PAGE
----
February

Poetry of the Year - February

All the trees hold their breath
as the winter storms arrive,
bringing in swirls of snow
until sheep, heavy with lamb,
disappear without a trace.
Winter teaches us detachment
with her brooding silence,
save the quarrelsome winds.

It feels like a good time to die
or to sleep through the day,
as the ground is cold and hard
and, out in the open, hateful,
whilst rain sings a fierce song.
In this time of encased spirit
we bless Brigid’s eternal flame,
goddess whom poets adore.

Here in the icy heart of winter,
candles burn with longing
as Saint Valentine approaches,
shooting his arrows of love,
divine sparks of creativity.
Awakened by the soul’s light,
it is time to seek out a lover
as nature swells with desire.

The garden is like an old room
wrapped in pale dustsheets,
with miracles laying beneath
that sprout and strengthen
in the warm belly of the Mother.
As hope is rebirthed below,
a white feather circles above
and lamb’s-tails burst into life.

 

Copyright © Deborah Gregory 201

 

Note to Self: “When your soul discovers nature, above and below, let your poems become confetti to that beautiful divine union”  ~  A poet (me!) musing on my dreams, Jung, woodlands and myths.  Blessed Be.

16 thoughts on “February

  1. Wonderful expression. Your last 3 poems are inspiring, especially ‘Welcome Mother Light’ – you’re planting poems in every flower, tree and sky I meet. There’s rhythm and heartbeat to your words. Only a poet can have this feeling for the Divine Nature. Thank you for sharing it with us Deborah.

    1. Thank you so much Mariquitta for gifting me such a warm, kind-hearted reply! “Planting poems in every tree, flower and sky …” Oh, I love it! As for poets, I’m certain the rhythm, heartbeat and feeling all come from discovering nature, above and below (see note to Self)! Perfect as we approach March and the return of Persephone. Warm and wild blessings, Deborah.

  2. Dear Deborah, this is so lovely! Imbolc & Brigid blessings to you. I’m not very familiar with Imbolc and Brigid, a little but not much! But now I feel I know a little more and she is a Goddess to be embraced and loved for all she brings forth -and while it may be bitter cold, the flame is there, in the hard ground, the rain, sleet and snow.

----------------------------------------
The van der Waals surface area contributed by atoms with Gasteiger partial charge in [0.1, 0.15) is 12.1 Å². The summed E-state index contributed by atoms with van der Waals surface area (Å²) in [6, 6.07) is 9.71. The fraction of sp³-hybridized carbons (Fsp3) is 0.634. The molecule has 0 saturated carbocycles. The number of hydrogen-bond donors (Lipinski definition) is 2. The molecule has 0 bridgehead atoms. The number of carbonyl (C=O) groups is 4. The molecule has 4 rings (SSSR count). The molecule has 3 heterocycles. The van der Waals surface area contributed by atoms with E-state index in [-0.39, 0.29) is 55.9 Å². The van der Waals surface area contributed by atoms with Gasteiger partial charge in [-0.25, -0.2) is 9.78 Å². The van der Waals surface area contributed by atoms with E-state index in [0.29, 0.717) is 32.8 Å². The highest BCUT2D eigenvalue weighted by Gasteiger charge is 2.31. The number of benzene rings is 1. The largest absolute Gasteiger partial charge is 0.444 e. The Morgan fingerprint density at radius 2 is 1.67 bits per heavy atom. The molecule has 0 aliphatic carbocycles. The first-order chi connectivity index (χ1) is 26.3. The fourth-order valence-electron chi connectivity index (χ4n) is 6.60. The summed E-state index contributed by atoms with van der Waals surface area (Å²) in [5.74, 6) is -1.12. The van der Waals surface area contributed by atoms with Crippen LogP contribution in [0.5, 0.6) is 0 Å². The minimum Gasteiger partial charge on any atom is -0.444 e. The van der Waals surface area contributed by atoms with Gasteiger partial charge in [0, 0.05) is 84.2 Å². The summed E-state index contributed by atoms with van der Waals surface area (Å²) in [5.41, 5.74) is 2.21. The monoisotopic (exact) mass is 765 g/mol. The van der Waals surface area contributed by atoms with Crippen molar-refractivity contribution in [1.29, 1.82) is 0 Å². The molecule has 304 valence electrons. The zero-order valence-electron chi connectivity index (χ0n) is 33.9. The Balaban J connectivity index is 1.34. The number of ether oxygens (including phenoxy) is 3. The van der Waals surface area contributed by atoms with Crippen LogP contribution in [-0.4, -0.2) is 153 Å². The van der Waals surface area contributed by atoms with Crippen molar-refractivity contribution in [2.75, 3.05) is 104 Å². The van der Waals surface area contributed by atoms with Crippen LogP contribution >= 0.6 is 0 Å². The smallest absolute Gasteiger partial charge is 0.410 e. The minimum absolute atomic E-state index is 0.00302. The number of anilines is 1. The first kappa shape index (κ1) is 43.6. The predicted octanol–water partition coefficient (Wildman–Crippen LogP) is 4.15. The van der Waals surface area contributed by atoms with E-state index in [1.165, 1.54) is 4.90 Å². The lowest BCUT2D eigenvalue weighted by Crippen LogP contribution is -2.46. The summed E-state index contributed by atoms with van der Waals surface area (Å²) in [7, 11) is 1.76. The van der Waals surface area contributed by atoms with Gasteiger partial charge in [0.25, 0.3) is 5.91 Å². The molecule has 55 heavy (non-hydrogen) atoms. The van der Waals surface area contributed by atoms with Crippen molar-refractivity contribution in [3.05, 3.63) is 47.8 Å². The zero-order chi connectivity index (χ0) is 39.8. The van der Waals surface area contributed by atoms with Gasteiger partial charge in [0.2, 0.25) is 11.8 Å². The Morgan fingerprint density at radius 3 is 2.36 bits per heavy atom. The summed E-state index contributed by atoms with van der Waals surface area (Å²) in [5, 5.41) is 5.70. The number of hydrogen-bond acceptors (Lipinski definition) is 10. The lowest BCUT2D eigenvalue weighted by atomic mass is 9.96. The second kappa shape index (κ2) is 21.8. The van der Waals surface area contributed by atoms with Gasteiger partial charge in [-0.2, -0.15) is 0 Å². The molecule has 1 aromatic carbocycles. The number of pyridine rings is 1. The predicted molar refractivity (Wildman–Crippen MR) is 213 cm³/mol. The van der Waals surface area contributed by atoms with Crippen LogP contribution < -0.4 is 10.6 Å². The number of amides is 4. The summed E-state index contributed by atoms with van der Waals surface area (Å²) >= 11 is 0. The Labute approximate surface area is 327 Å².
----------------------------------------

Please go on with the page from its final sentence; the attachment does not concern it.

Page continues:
Quarrelsome winds – what a lovely expression! When the wind blows here down at the sea, boy does it blow! So fiercely – and then it just stops, as if it’s run out of breath …

    Thank you for your lovely lines … and keep warm in the soft candlelight. Love, Susan

    1. Thank you so much Susan for your delightful, poetical review of my poem! There are many charming stories about St Brigid online. In fact, I read one today all about her magical cloak (no spoilers!) which you may enjoy. For me, Imbolc is all about the “quickening” below whether that’s a lamb, a leaf or flower waiting to be born, there’s so much going on “below” even if we cannot see much happening “above.”

      How fabulous to say that the wind can suddenly loses its breath! Oh, I love it when the poet in you breaks the surface and shines through. Warm and wild Imbolc blessings, Deborah.

  3. So beautiful, Deborah. Thank you. I love your poetic images of Imbolc. Hiding away from cold and snow even as the seeds incubate and the sheep prepare for birth. Even in our record cold (it’s finally softening), the days were noticeably longer and the sunset colors warmer. In the US, I learned that our silly Groundhog’s Day (Feb. 2) originated with German settlers combining Candlemas with a Delaware Indian legion about a groundhog ancestor. I love the mythological roots.

    The forest was welcoming until the winds came and demanded more warrior energy than I have. It was dangerous out there. Yes, winter teaches us detachment and patience. My dog and I huddle by Brigid’s fire. There’s something primordial about a wood stove, feeding in dry logs, a fire in the middle of my house visible through the glass doors of the stove.

    Your last stanzas fill me with hope. It’s a good time to fall in love with hearing and the beauty of sound. A good time for healing and starting something new. Cochlear implant surgery is Feb. 5, Chinese New Year. When I watch cardinals flashing red at the feeder and the rosy cap of woodpeckers picking at suet cakes, I know this is an auspicious time for a new adventure. Sending you love and warmth and green for whatever new adventures you’re taking.

    1. Thank you so much Elaine for your beautiful, kind-hearted reply to my poem! Yes, hidden away, the quickening is now upon us with all yet-to-be-born lambs, leaves and blossoms stirring below. The swirling snowfall arrived in the South (England) for the first time this week and although it was a joy to behold, I was relieved when it turned to slush the next morning and disappeared. Hmm, I’d read about those extreme cold temperatures in New York State, so am pleased to hear finally the softening has begun! Ah, I didn’t know about Groundhog Day’s epic, mythological roots, so many thanks for letting me know.